Author Topic: AMNF - Armanino Foods Distinction  (Read 21110 times)

Travis Wiedower

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Re: AMNF - Armanino Foods Distinction
« Reply #60 on: February 08, 2018, 12:06:25 PM »
Everything Schwab brought up is legitimate and I don't like the auditor situation either. Maybe my definition of fraud is different than others, but Armanino is a legitimate business selling legitimate products. There's always a chance there's financial engineering or shady stuff going on behind close doors, but they are a real business (you can go buy their pesto on Amazon if you don't believe me). I do think Armanino is a better business than it appears from the outside. Below is a copied post I made in the MicroCapClub thread last year that explains my logic:

First, just over half of their sales are through Dot Foods which is by far the largest redistributor in the foodservice industry. Dot sells to all the broadline distributors (Sysco, US Foods, etc) and directly to food manufacturers and large chains. There are really only five companies selling pesto through Dot. And only two of those sell in bulk (Armanino and Carla's Pasta). Thus, for the many companies in the industry that buy their products through Dot, if they're big and buying in bulk they really only have two options. The reason more pesto manufacturers aren't selling through Dot is they have monthly minimums for sales. If you join Dot as a supplier and don't sell enough each month, they kick you off the platform. So yes, there are a ton of mom and pop pesto manufacturers selling locally around the country, but only a few have scale. I think that's a big reason Armanino has been able to generate such great returns in an industry that appears from the outside to be a commodity.

Also, once they get a major customer (Sysco private label, large restaurant chain, food manufacturer, etc), those customers are very sticky. I've talked to several people in the industry (owners of restaurant chains, owners of food manufacturers, co-packers, etc) and they all say the same thing: once you're happy with a supplier relationship like that, you rarely change it. Rough quote from a CEO of a restaurant chain when I asked him if he'd change co-packers for a 5% savings: "Absolutely not. Once you find a manufacturer that does a good job and sign a contract with them, you want to stay with them. Switching is a long process, there's no guarantee a new company gets it perfect, and switching can introduce new problems you didn't even think of. All manufacturers use different sources of ingredients, all have different equipment, different freezing techniques, etc." This is something I didn't originally appreciate. One pesto manufacturer can't simply reverse-engineer Armanino's pesto, it's not that simple. And pestos from different manufacturers have minor differences. If you're a food manufacturer using Armanino pesto to produce a product that sells well it's very risky to switch to one of Armanino's competitors.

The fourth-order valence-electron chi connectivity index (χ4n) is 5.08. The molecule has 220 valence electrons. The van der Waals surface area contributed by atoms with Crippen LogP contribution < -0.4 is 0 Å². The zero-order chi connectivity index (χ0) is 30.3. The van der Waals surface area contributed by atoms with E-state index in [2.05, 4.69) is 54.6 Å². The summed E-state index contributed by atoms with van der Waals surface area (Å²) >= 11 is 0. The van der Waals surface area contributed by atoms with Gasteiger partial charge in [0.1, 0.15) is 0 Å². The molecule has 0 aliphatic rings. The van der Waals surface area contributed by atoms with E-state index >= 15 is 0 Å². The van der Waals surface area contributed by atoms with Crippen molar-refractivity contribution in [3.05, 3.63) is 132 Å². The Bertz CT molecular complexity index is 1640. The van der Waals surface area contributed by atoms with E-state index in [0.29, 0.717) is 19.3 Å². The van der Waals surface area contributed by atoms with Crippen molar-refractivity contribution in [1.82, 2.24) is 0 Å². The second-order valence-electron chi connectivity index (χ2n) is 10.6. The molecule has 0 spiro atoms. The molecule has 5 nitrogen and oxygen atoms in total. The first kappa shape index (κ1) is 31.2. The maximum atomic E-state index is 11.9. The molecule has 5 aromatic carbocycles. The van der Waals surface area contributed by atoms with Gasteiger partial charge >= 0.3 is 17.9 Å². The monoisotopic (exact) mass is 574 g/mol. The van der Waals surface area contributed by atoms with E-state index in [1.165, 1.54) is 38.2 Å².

One of Armanino's largest single clients is Sysco (they do private labeling for them, in addition to selling Armanino branded products). I've been told that it takes Sysco a year or more to change a private label supplier (same reasons as I discussed in the last paragraph). "You really have to piss them off" was the exact quote I got. It's very difficult to get a Sysco private label, but once you do it's very difficult to lose the business. Management won't say how big the Sysco private label is, so I'm guesstimating it's their largest end client (Armanino only reports concentration at the redistributor/broker level).

If you're like me and wonder "why is pesto demand growing so consistently over the years?" the answer is their fastest growing segments are Mexican and burger joints. Pesto is healthy (and yummy) so it's a nice fit for gourmet burger places (or mid/high-end restaurants that have a couple nice burgers on the menu). Anecdotally, I looked at the menus for a bunch of restaurants around Austin that serve burgers and quite a few did serve burgers with pesto on them, so it is "a thing."
My investing blog: Egregiously Cheap


Foreign Tuffett

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Re: AMNF - Armanino Foods Distinction
« Reply #61 on: March 05, 2018, 08:11:09 AM »
Travis, please accept my (belated) thank you for providing some really good insight here.

bookie71

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Re: AMNF - Armanino Foods Distinction
« Reply #62 on: March 05, 2018, 08:42:34 AM »
Yep, they need a big outfit like Arthur Anderson , they did such a good job on Enron.
Always remember, Pigs get fat and hogs get slaughtered.

Schwab711

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Re: AMNF - Armanino Foods Distinction
« Reply #63 on: March 05, 2018, 09:04:16 AM »
Yep, they need a big outfit like Arthur Anderson , they did such a good job on Enron.

AMNF is the only non-fraud/bankruptcy Gregory Associates has ever signed-off on. Most have been classic penny stock-types with a few proven frauds sprinkled in. They've only audited a 10 or so public companies. Gregory Associates never once warned about any going concerns or issues with financials/accounting until after the fact. Maybe a more reputable firm wouldn't be a bad idea.